A CT-angiography was performed and demonstrated an interruption of the axillary artery flow just distal to the subscapular artery branch in the area of the branches of the Circumflex arteries with a surrounding hematoma corresponding to a possible intimal dissection of the axillary artery (Figure 3).

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Figure 3: Interruption of the axillary artery (red) flow 2 cm caudal to the fracture (Humerus in black).

After the CT-Angiography, the patient was operated on. First, an open reduction and internal fixation of the proximal humerus with a fixed angle plate osteosynthesis was performed through a deltopectoral approach. Subsequently, the vascular surgeons performed an arteriotomy and a retrograde thrombectomie of the axillary and brachial artery with a Fogarty catheter manoeuvre. A control-angiography was performed since the outflow was not restored and this confirmed a 5 cm long traumatic dissection of the axillary artery. Then two (  mm) self-expanding stents were implanted (Figure 4). After this procedure, the vascularisation was restored and the brachial, radial and ulnar pulses fully returned (Figures 5 and 6).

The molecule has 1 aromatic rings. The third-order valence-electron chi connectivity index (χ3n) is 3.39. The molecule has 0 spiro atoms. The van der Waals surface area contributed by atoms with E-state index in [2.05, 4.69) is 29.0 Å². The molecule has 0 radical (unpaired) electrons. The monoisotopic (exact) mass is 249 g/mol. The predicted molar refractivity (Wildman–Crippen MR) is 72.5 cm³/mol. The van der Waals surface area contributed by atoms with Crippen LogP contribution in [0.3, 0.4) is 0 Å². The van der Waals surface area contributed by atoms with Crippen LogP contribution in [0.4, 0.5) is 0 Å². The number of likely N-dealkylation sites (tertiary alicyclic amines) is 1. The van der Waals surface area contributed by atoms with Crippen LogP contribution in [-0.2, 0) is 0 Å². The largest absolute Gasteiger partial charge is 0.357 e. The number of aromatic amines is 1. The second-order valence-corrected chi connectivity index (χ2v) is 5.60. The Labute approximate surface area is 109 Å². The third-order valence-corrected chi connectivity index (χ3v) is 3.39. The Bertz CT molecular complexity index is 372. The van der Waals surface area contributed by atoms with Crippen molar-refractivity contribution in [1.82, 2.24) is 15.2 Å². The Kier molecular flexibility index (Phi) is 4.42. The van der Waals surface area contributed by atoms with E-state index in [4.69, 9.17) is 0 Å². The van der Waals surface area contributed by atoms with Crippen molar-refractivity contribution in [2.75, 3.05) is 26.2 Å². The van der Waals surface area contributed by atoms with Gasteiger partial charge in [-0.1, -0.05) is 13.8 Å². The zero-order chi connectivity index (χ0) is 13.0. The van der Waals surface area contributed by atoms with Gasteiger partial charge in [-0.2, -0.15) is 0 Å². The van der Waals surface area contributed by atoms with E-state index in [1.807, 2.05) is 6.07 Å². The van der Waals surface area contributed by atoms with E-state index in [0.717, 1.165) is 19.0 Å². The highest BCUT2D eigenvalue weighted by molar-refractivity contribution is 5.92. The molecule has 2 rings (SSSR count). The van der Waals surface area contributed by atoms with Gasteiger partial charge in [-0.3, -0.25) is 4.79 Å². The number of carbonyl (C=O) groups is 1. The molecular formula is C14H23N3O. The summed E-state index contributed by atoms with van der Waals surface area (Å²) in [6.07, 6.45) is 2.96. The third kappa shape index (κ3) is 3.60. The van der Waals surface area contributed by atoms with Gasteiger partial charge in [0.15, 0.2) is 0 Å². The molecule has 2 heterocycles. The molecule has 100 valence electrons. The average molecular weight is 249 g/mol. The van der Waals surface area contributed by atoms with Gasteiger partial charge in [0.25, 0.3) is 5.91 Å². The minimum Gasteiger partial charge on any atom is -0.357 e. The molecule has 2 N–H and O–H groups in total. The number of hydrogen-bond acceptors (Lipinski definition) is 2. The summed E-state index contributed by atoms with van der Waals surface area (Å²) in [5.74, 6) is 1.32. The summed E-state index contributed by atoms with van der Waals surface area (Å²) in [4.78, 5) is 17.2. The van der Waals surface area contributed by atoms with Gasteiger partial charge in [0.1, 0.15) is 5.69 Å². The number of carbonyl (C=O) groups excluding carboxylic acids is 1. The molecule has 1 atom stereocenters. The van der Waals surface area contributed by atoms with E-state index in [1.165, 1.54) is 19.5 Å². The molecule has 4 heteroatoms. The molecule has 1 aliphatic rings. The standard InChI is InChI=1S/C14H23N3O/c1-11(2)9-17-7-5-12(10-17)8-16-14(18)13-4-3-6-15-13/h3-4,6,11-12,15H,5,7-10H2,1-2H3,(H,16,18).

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Figure 4: Implantation and dilatation of the Expert-stents in the axillary artery.
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Figure 5: Restored vessel patency after stenting the axillary artery.
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Figure 6: End result after Plate-osteosynthesis and stent implantation (blue oval).

Postoperatively, the patient complained of a transient motor deficit of the left hand muscles, which recovered a few days after surgery. One week postoperatively, the patient developed a pneumonia, which deteriorated the general condition to such an extent that she died a few days later.

3. Case Report II

A 48-years-old male patient was transported to our hospital after a fall from 4 m height on his right shoulder. After the primary survey according to ATLS-standards, a fracture of the humeral head on the right side, type 11-B3 according to AO-classification, was diagnosed (Figure 7). The patient complained of paraesthesia of his right shoulder and digits 1–3 of his right hand. On palpation, both the radial and ulnar pulses were absent. A Doppler examination showed pulselessness of both the radial and ulnar arteries. After intubation and a single reduction attempt, the radial pulse was weak or absent, respectively, dependent on the position of the right arm.